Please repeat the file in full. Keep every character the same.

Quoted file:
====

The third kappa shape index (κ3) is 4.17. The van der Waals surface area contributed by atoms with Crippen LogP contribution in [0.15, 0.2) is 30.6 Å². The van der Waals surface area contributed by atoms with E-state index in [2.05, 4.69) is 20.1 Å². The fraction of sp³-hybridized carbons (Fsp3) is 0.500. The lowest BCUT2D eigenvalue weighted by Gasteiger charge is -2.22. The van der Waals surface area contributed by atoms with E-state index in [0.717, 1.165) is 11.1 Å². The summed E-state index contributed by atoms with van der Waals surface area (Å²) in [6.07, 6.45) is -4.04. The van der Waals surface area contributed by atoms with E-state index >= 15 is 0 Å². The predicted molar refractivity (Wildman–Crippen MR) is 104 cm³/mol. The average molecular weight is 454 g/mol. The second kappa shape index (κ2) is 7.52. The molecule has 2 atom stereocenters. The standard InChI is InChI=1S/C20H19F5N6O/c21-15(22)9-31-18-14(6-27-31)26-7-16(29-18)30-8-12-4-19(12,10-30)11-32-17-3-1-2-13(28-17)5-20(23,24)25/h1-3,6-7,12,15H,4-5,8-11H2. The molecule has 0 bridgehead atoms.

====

The third kappa shape index (κ3) is 4.17. The van der Waals surface area contributed by atoms with Crippen LogP contribution in [0.15, 0.2) is 30.6 Å². The van der Waals surface area contributed by atoms with E-state index in [2.05, 4.69) is 20.1 Å². The fraction of sp³-hybridized carbons (Fsp3) is 0.500. The lowest BCUT2D eigenvalue weighted by Gasteiger charge is -2.22. The van der Waals surface area contributed by atoms with E-state index in [0.717, 1.165) is 11.1 Å². The summed E-state index contributed by atoms with van der Waals surface area (Å²) in [6.07, 6.45) is -4.04. The van der Waals surface area contributed by atoms with E-state index >= 15 is 0 Å². The predicted molar refractivity (Wildman–Crippen MR) is 104 cm³/mol. The average molecular weight is 454 g/mol. The second kappa shape index (κ2) is 7.52. The molecule has 2 atom stereocenters. The standard InChI is InChI=1S/C20H19F5N6O/c21-15(22)9-31-18-14(6-27-31)26-7-16(29-18)30-8-12-4-19(12,10-30)11-32-17-3-1-2-13(28-17)5-20(23,24)25/h1-3,6-7,12,15H,4-5,8-11H2. The molecule has 0 bridgehead atoms.